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A familiar species of fresh water habitats often seen feeding on land.

Photograph by: 
Peter Orchard

Moorhen: the moron

Although the moorhen (Gallinula chloropus) and the coot superficially look very similar (and they are both members of the rail family) they are quite different. To look at, the moorhen appears black but, on closer examination, is in fact a dark reddish brown and has a red beak and frontal shield. The moorhen also has highly visible white flashes in its wings and especially in its tail. From a distance you can tell a moorhen from a coot because of its different shape. It is a more slender bird and has a much more pronounced fan shaped tail. The feet of moorhen are less padded that those of a coot and that reflects the fact that they spend less time on muddy surfaces and more time on grassy river banks and other harder surfaces. 

The moorhen is quite common as it is an adaptable bird, always found near water but any patch of water that is surrounded by vegetation will do be that a river, pond or marsh and it can even appear in parks and large gardens. It does have a preference for fresh water rather than saline.
Less gregarious than a coot and less inclined to look for conflict it is a shy bird, easily alarmed if taken by surprise and yet quite tame and will feed happily whilst you walk nearby provided it knows you are there.  


Birders call this the 'moron', which reflects the closeness of the names not the nature of the animal.


Common Name Moorhen
Scientific Name Gallinula chloropus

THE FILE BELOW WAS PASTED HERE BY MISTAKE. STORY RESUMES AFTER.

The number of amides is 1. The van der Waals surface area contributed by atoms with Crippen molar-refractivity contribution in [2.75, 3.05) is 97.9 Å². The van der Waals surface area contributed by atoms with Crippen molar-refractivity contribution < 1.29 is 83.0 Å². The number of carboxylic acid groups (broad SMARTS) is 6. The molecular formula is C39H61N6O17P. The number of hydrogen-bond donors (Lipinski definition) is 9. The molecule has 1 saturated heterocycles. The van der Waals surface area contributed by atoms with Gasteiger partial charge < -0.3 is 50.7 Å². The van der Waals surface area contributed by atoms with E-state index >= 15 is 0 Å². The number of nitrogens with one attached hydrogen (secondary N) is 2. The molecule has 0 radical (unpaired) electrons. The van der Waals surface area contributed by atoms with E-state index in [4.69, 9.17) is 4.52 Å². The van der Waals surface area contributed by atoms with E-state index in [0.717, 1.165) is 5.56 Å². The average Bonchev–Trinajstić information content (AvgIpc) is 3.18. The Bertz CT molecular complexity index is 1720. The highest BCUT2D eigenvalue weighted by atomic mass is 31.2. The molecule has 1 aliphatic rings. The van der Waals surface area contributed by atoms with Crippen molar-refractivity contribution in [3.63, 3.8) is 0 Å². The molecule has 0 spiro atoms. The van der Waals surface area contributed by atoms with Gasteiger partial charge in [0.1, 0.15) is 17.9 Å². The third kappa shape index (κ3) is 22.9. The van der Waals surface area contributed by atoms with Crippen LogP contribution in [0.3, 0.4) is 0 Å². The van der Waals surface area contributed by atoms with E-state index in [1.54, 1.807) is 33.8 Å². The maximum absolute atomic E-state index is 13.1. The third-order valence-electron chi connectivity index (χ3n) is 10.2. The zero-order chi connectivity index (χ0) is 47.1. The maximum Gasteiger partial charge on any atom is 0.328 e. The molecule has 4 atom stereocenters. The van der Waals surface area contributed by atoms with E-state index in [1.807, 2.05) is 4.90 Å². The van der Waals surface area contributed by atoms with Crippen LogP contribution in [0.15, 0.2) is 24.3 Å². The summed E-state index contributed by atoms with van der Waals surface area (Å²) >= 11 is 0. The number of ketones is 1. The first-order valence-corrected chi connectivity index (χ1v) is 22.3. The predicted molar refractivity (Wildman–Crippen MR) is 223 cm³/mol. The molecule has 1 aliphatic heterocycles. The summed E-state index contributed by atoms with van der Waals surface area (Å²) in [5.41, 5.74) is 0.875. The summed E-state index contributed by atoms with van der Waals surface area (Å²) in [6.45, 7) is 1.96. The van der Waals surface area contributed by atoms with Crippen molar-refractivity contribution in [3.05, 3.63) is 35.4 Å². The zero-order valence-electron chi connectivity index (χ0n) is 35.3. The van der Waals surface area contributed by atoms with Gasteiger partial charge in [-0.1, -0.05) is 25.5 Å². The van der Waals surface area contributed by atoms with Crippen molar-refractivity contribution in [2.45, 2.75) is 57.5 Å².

Species Group Birds Rails and cranes
Status Frequent
Interest Level
  • 01 - January
  • 02 - February
  • 03 - March
  • 04 - April
  • 05 - May
  • 06 - June
  • 07 - July
  • 08 - August
  • 09 - September
  • 10 - October
  • 11 - November
  • 12 - December
Look for

The white in the fanned tail and also in the wing

Identification Notes
  • They are not actually black but a dark brown and have distinctive white flashes, most noticeably in the tail which they display frequently
  • The have a red shield above the beak rather than the white if its close cousin, the coot
  • A fresh water bird seen mainly along slow moving rivers and next to shallow lakes and ponds   
Primary Habitat
Preferred Environment
Look for
Additional Identification Notes
Similar Species

The records for this species have been organised into reports, charts, maps and photos. Click a pic below to see the detail:

Notebook Distribution Map Sites List Some Charts Some Photographs Recent Records Guidance Notes

To see related species click here: 

Birds Rails and cranes